As some of you know, my day job is as a software developer for a company I’ve worked at for the last 25 years. “Composed Chaos” was a name I used informally in association with my music endeavors. When I started releasing software I’d written as personal side projects, I decided then to adopt the name officially for those releases.
So, with the discontinuation of my vaping-related software releases and the likely fact that Disney is not going to be reinstating the FastPass+ system at Walt Disney World (at least not anytime soon, and I believe not in the form it was in pre-Covid, thus rendering my FastPass+ Finder application useless), I’ve decided to refocus on my music projects. That’s right, Composed Chaos is now a music brand. More specifically, a guitar effects pedal brand.
Several weeks ago, I started to feel really burned out on software development. Don’t get me wrong, I love my job. It’s fun, challenging, and every day I learn something new. But my music has been suffering lately as I had not only been spending my days writing software for my day job, but I was also spending my off time writing software for personal projects, including the ones that were being offered here. I went from playing my instruments every day and a consistent schedule of live shows to only occasionally picking up a guitar for 20 minutes on a weekend and mainly spending my time reading tech blogs and programming guides to learn new techniques. Sure, it helped me with my job, but my creativity took a huge hit in the process. I decided I needed to step back from programming and get back into more creative pursuits, and to that end I’ve begun writing and recording music again.
Over the years, I’ve sold off a lot of my gear as I was no longer playing live and didn’t really need it. These days, I can generally get any sound I need utilizing amp simulators on my computer. It makes the recording process so much simpler, and I’m able to get ideas out pretty quickly. But nothing beats the feeling you get plugging into a honest-to-God amplifier. And I had no effects. I’d sold them all. Well, not my wah pedal, I’ll likely be buried with that. So I went shopping for pedals. Seeing as I don’t own Amazon, I quickly realized that it would take me quite a while to fill my pedalboard with the effects I wanted. Or, I could compromise and get something “sorta” good from one of the many cheap Chinese companies that sell on Amazon. That’s when I discovered the wonderous world of DIY pedal building. Emerging days later from that rabbit hole, I said to myself, “Self, you could literally make a pedal yourself that sounds exactly like the super-expensive pedal you want, but without breaking the bank.”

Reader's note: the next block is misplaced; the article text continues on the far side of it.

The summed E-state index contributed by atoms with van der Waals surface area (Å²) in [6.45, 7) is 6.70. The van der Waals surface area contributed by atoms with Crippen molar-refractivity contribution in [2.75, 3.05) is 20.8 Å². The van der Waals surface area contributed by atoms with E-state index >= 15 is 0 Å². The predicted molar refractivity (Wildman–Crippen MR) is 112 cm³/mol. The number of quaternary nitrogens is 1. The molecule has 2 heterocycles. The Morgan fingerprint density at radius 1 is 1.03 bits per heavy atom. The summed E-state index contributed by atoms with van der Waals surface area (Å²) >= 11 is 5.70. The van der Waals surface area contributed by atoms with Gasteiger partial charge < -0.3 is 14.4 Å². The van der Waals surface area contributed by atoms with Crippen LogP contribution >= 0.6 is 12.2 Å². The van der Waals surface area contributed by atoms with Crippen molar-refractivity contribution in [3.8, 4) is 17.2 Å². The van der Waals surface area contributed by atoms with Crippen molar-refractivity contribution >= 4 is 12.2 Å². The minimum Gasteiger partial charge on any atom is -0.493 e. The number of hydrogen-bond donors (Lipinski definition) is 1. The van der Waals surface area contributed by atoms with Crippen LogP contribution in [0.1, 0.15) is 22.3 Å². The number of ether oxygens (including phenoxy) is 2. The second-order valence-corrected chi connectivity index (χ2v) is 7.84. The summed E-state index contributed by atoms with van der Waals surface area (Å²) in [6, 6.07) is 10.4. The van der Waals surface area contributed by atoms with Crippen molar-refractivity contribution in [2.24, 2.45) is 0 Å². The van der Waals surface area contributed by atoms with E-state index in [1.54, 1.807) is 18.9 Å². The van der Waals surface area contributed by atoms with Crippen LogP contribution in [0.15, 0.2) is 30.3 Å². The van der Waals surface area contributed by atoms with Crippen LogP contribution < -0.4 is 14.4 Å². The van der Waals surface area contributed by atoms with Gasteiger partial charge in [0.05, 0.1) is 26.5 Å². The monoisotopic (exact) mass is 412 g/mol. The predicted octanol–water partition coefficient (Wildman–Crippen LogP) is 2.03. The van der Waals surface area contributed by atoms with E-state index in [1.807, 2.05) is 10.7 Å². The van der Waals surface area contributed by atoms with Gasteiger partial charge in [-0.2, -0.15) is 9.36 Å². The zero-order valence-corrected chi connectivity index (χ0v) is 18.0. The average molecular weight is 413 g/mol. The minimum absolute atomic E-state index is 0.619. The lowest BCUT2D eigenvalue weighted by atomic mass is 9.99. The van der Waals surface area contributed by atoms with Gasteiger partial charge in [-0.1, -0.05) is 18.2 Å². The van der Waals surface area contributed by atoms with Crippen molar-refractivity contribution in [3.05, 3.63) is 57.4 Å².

And that’s what I did. I made my first pedal a few weeks ago, a fuzz pedal based on the iconic Big Muff Pi from Electro-Harmonix, specifically the Triangle variant of the long-running series (look it up, there’s a ton of them). As soon as it was ready, I plugged it in and spent about an hour playing every Smashing Pumpkins song I could think of. After that, I started to realize that building that pedal did everything I needed: added a new sound to my current setup, sparked a fair bit of creativity (wait ’til I finish some of the song ideas I came up with), and provided a much needed distraction and brain-break from my job as a programmer.
With that, I’ve decided to continue making guitar pedals. I’ll be starting with a boost/distortion pedal based on a JHS circuit of one of the smoothest overdrive/distortions I’ve heard. I’m making three of them, with one of them going on my personal pedalboard and then offering the other two for sale at a reasonable price. Stay tuned here for an announcement when they are ready. Here’s to the new chapter in my life, Composed Chaos guitar pedals.